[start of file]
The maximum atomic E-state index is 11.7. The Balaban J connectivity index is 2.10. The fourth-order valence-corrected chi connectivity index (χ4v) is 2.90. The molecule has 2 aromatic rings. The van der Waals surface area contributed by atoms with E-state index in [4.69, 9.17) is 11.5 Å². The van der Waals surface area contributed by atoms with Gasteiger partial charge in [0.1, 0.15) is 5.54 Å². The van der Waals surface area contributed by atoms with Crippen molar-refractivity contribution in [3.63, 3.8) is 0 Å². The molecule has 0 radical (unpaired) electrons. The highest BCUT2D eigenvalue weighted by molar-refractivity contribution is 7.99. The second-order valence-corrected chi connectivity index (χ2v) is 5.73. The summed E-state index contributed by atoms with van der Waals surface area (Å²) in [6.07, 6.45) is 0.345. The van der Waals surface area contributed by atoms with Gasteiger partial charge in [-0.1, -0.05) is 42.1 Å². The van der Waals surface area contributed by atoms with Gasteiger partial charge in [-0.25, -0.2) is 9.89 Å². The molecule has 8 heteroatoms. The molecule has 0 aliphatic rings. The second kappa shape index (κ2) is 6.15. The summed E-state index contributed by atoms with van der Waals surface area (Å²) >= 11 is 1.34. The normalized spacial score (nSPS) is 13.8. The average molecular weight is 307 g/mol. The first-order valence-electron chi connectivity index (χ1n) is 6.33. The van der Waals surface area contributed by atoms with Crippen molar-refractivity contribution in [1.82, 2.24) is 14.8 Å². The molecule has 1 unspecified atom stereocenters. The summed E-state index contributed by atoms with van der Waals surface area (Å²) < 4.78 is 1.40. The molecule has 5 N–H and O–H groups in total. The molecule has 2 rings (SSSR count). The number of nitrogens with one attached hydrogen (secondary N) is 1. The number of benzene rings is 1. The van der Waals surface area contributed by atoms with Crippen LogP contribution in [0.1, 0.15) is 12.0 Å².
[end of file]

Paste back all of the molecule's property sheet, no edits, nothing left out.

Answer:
The maximum atomic E-state index is 11.7. The Balaban J connectivity index is 2.10. The fourth-order valence-corrected chi connectivity index (χ4v) is 2.90. The molecule has 2 aromatic rings. The van der Waals surface area contributed by atoms with E-state index in [4.69, 9.17) is 11.5 Å². The van der Waals surface area contributed by atoms with Gasteiger partial charge in [0.1, 0.15) is 5.54 Å². The van der Waals surface area contributed by atoms with Crippen molar-refractivity contribution in [3.63, 3.8) is 0 Å². The molecule has 0 radical (unpaired) electrons. The highest BCUT2D eigenvalue weighted by molar-refractivity contribution is 7.99. The second-order valence-corrected chi connectivity index (χ2v) is 5.73. The summed E-state index contributed by atoms with van der Waals surface area (Å²) in [6.07, 6.45) is 0.345. The van der Waals surface area contributed by atoms with Gasteiger partial charge in [-0.1, -0.05) is 42.1 Å². The van der Waals surface area contributed by atoms with Gasteiger partial charge in [-0.25, -0.2) is 9.89 Å². The molecule has 8 heteroatoms. The molecule has 0 aliphatic rings. The second kappa shape index (κ2) is 6.15. The summed E-state index contributed by atoms with van der Waals surface area (Å²) >= 11 is 1.34. The normalized spacial score (nSPS) is 13.8. The average molecular weight is 307 g/mol. The first-order valence-electron chi connectivity index (χ1n) is 6.33. The van der Waals surface area contributed by atoms with Crippen molar-refractivity contribution in [1.82, 2.24) is 14.8 Å². The molecule has 1 unspecified atom stereocenters. The summed E-state index contributed by atoms with van der Waals surface area (Å²) < 4.78 is 1.40. The molecule has 5 N–H and O–H groups in total. The molecule has 2 rings (SSSR count). The number of nitrogens with one attached hydrogen (secondary N) is 1. The number of benzene rings is 1. The van der Waals surface area contributed by atoms with Crippen LogP contribution in [0.1, 0.15) is 12.0 Å².